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This One Is On The House

This all came about quite by accident. I was in a duty free shop at a European airport, making a small purchase when the clerk asked what kind of change I wanted. He went on to say that I could take whatever kind of currency he had available. The exchange rate was the market rate, but it was only updated monthly. This presented an interesting opportunity and I knew that I needed a moment to answer. After briefly pawing through a copy of the FT to check up on the recent activity within the foreign exchange markets, I asked for Norwegian Krone and received back in change as much as I had paid. Maybe I could make something of this. I snatched up my paper, my purchase, and the change and was off to the bank.

At the bank, I picked up several Swiss franc notes, all denominated in thousands, so I could scale this up. I asked for the biggest currency loser over the last month in order to buy more duty free products and get more appreciated change. I repeated the process each month right before the duty free shops reset their foreign exchange rates, so that I was transacting with the stalest possible rates. There was always some currency pair that had swung over a month, so I was able to clean out the cash registers of the appreciated currency. I would buy the smallest available bottle to keep the bill as low as possible. I was there for the change. I went from store to store doing the same.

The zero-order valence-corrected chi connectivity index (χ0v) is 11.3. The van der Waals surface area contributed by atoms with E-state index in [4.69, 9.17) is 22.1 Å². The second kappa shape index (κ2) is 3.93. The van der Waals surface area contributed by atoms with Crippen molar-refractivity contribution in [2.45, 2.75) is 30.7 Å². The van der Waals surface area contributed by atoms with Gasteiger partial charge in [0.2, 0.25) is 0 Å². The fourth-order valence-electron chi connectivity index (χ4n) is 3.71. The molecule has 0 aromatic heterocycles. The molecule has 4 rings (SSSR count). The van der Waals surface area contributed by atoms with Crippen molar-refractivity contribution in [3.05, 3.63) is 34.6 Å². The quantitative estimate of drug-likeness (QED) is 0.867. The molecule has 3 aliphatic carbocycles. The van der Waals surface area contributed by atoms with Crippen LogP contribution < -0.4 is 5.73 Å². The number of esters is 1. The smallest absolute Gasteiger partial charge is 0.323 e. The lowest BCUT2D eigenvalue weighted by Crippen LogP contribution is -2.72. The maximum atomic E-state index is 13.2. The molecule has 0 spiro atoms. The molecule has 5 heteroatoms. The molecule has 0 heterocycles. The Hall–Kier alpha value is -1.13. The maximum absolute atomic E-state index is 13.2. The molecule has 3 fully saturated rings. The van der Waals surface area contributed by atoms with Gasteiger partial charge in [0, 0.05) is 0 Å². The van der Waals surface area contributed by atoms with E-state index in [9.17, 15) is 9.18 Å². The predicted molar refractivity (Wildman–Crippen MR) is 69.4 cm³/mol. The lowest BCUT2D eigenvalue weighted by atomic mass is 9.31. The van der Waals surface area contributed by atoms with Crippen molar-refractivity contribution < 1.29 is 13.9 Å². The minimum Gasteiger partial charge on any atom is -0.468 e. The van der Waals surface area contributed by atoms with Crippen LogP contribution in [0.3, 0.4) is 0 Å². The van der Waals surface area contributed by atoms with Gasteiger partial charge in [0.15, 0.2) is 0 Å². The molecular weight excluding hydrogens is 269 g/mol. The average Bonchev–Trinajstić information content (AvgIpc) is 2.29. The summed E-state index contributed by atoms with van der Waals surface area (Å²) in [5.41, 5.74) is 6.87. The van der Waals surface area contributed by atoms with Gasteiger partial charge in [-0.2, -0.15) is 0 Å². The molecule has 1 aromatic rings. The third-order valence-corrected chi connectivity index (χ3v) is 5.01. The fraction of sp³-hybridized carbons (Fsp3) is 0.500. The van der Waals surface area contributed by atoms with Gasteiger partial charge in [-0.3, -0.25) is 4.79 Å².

The change was enough to pay for the next month's fun before hitting the duty free shops once more. Today, foreign exchange arbitrage speeds are measured in tiny fractions of a second. But for this time and at this place, I had a one month head start. After a summer of trading foreign exchange at the duty free shops, I headed home with bags full of my purchases. When September rolled around, I sat down to my desk to stack currency, sort through duty free purchases, and update my ledger. Inventory of my duty free products was replenished, demand from my customers was voracious, and margins were infinite since the costs were less than zero. This was going to be the best year of High School yet.

Disclosure: I have no positions in any stocks mentioned, and no plans to initiate any positions within the next 72 hours.

Additional disclosure: Chris DeMuth Jr is a portfolio manager at Rangeley Capital, a partnership that invests with a margin of safety by buying securities at deep discounts to their intrinsic value and unlocking that value through corporate events. In order to maximize total returns for our partners, we reserve the right to make investment decisions regarding any security without further notification except where such notification is required by law.